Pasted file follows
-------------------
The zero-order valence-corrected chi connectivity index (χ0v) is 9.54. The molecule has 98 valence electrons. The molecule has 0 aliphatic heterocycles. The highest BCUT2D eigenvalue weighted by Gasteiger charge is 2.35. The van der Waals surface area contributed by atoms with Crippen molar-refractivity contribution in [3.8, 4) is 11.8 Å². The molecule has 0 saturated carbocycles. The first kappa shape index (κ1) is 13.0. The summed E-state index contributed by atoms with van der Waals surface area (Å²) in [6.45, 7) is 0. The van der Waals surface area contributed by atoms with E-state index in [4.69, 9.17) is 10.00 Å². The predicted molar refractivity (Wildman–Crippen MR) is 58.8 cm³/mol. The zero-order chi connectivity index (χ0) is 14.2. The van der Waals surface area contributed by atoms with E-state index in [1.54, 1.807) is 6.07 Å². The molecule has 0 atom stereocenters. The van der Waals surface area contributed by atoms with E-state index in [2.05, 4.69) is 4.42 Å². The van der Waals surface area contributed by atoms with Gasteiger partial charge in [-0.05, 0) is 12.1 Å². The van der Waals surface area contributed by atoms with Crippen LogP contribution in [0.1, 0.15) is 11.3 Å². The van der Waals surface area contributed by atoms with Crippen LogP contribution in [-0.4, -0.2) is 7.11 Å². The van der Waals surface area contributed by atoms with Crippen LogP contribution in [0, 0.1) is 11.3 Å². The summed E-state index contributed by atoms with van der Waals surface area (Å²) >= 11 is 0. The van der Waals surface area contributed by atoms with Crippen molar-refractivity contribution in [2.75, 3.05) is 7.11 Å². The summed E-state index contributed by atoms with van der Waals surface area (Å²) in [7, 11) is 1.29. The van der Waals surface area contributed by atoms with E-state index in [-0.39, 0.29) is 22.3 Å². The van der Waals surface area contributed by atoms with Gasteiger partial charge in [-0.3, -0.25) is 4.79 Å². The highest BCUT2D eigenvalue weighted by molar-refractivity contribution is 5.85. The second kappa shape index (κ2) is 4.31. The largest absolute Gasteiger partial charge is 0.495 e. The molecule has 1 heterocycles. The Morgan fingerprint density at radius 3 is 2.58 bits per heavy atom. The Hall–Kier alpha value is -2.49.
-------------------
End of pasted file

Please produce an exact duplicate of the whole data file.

The zero-order valence-corrected chi connectivity index (χ0v) is 9.54. The molecule has 98 valence electrons. The molecule has 0 aliphatic heterocycles. The highest BCUT2D eigenvalue weighted by Gasteiger charge is 2.35. The van der Waals surface area contributed by atoms with Crippen molar-refractivity contribution in [3.8, 4) is 11.8 Å². The molecule has 0 saturated carbocycles. The first kappa shape index (κ1) is 13.0. The summed E-state index contributed by atoms with van der Waals surface area (Å²) in [6.45, 7) is 0. The van der Waals surface area contributed by atoms with E-state index in [4.69, 9.17) is 10.00 Å². The predicted molar refractivity (Wildman–Crippen MR) is 58.8 cm³/mol. The zero-order chi connectivity index (χ0) is 14.2. The van der Waals surface area contributed by atoms with E-state index in [1.54, 1.807) is 6.07 Å². The molecule has 0 atom stereocenters. The van der Waals surface area contributed by atoms with E-state index in [2.05, 4.69) is 4.42 Å². The van der Waals surface area contributed by atoms with Gasteiger partial charge in [-0.05, 0) is 12.1 Å². The van der Waals surface area contributed by atoms with Crippen LogP contribution in [0.1, 0.15) is 11.3 Å². The van der Waals surface area contributed by atoms with Crippen LogP contribution in [-0.4, -0.2) is 7.11 Å². The van der Waals surface area contributed by atoms with Crippen LogP contribution in [0, 0.1) is 11.3 Å². The summed E-state index contributed by atoms with van der Waals surface area (Å²) >= 11 is 0. The van der Waals surface area contributed by atoms with Crippen molar-refractivity contribution in [2.75, 3.05) is 7.11 Å². The summed E-state index contributed by atoms with van der Waals surface area (Å²) in [7, 11) is 1.29. The van der Waals surface area contributed by atoms with E-state index in [-0.39, 0.29) is 22.3 Å². The van der Waals surface area contributed by atoms with Gasteiger partial charge in [-0.3, -0.25) is 4.79 Å². The highest BCUT2D eigenvalue weighted by molar-refractivity contribution is 5.85. The second kappa shape index (κ2) is 4.31. The largest absolute Gasteiger partial charge is 0.495 e. The molecule has 1 heterocycles. The Morgan fingerprint density at radius 3 is 2.58 bits per heavy atom. The Hall–Kier alpha value is -2.49.